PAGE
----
Mystery Snake of East and Central Africa.
Variant names: Bubu (on the Lower Zambezi River in Mozambique), Hongo (Ngindo/ Bantu), Inkhomi (Ngoni/Bantu and Nyakyusa-Ngonde/Bantu, "the killer"), Kovoko (Nyam-wezi/Bantu), Mbobo (Rungwa/Bantu), N'gok-wiki (Gbaya/Ubangi), Ngoshe (Bemba/ Bantu), Songo (Yao/Bantu, "strikes down at the head").
Physical description: Cobralike snake. Length, up to 20 feet. Buff-brown or grayish-black. Bright red, forward-projecting crest on its head. Scarlet face. The male has a pair of red facial wattles. The dorsal vertebra of one specimen had articulating surfaces of 8 x 9 millimeters.
Behavior: Arboreal. May also be aquatic. Extremely vicious. The male makes a loud sound like a rooster crowing. The female makes a henlike clucking sound. Both male and female emit a warning cry of "chu-chu-chu-chu." Feeds on maggots from rotting flesh; it supposedly kills animals so that maggots will grow on the carcasses. Also eats hyraxes. Attacks humans by lunging down from a tree toward the head or face. The venom is extremely toxic, resulting in death almost instantaneously.
Habitat: Trees, hills, rocks.
Distribution: KwaZulu-Natal Province, South Africa; Mozambique; Zimbabwe; Malawi; Zambia; Tanzania; Central African Republic.
Significant sightings: From a witch doctor in Malawi, J. O. Shircore obtained a plate of bone from the crest (with bits of skin attached), some neck bones, and several vertebrae from at least two different specimens of this snake.
In May 1959, John Knott accidentally ran over a 7-foot black snake in his Land Rover in the Lake Kariba area of Zimbabwe. It had a symmetrical crest on its head that could be erected by raising five bony structures. Possible explanations:
(1) A nonexistent composite of several different snakes, suggested by Charles R. S. Pitman, who also proposed that the crowing was not done by the snake but by its victims.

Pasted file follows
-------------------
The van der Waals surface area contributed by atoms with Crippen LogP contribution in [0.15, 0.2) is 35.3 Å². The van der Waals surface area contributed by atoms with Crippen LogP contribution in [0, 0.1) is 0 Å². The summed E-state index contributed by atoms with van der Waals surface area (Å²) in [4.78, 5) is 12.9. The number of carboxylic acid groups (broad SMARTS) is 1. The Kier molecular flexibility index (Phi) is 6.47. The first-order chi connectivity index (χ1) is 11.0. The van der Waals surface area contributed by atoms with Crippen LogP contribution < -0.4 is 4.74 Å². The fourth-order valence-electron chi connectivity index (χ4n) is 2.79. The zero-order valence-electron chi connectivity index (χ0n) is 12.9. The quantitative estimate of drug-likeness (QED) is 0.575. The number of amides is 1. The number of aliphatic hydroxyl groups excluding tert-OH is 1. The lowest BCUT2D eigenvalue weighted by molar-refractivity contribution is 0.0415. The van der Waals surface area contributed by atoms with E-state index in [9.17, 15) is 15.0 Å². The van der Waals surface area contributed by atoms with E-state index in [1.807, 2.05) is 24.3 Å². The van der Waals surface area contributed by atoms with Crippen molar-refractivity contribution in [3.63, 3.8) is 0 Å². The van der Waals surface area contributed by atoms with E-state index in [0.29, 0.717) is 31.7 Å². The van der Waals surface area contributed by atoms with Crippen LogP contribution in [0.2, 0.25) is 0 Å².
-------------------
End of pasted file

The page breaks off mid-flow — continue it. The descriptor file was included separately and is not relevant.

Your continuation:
(2) The Gaboon adder (Bitis gabonica) has a pair of hornlike scales on its snout, and its head is pale brown with a dark central line. It is now endangered and found only in coastal Natal and eastern Zimbabwe. Pitman noted in the 1930s that in Kawambwa, Zambia, people thought the animal had a crest and made a crowing noise.
(3) The Rhinoceros viper (Bitis nasicornis) of West and Central Africa has a flat, triangular-shaped head with two or three hornlike projections. Its brilliant color patterns vary among individuals.
(4) The Black mamba (Dendroaspis polylepii), Africa's most feared snake, is found from Kenya to Mozambique. It sometimes carries molted skin on its head, which makes it look crested. It is also rumored to lunge down at people from trees.
(5) An unknown species of venomous snake with a crest or frill.
(6) The Puff adder (Bitis arietans) of South Africa is known to emit a bell-like note; the Indian cobra (Naja naja) is said to purr or hiss; and the Bornean cave racer (Elaphe taeniurae grabowskyi) makes an eerie, meowing sound. However, these snakes have no vocal cords, so they must produce the sounds using other frictive organs. Sources: Horace Waller, The Last Journals of
David Livingstone (London: John Murray,
1875), vol. 2, p. 344; Charles R. S. Pitman, A Report on a Faunal Survey ofNorthern Rhodesia (Livingstone, Zambia: Government Printer, 1934); William Hichens, "African Mystery Beasts," Discovery 18 (December 1937): 369-373; J. O. Shircore, "Two Notes on the Crowing Crested Cobra," African Affairs 43 (1944): 183-186; John Knott, "'Crowing Snake,'" African Wildlife 16 (September 1962): 170; Charles Cordier, "Animaux inconnus du Congo," Zoo 38 (April 1973): 185-191; Karl Shuker, Extraordinary Animals Worldwide (London: Robert Hale, 1991), pp. 31-37.
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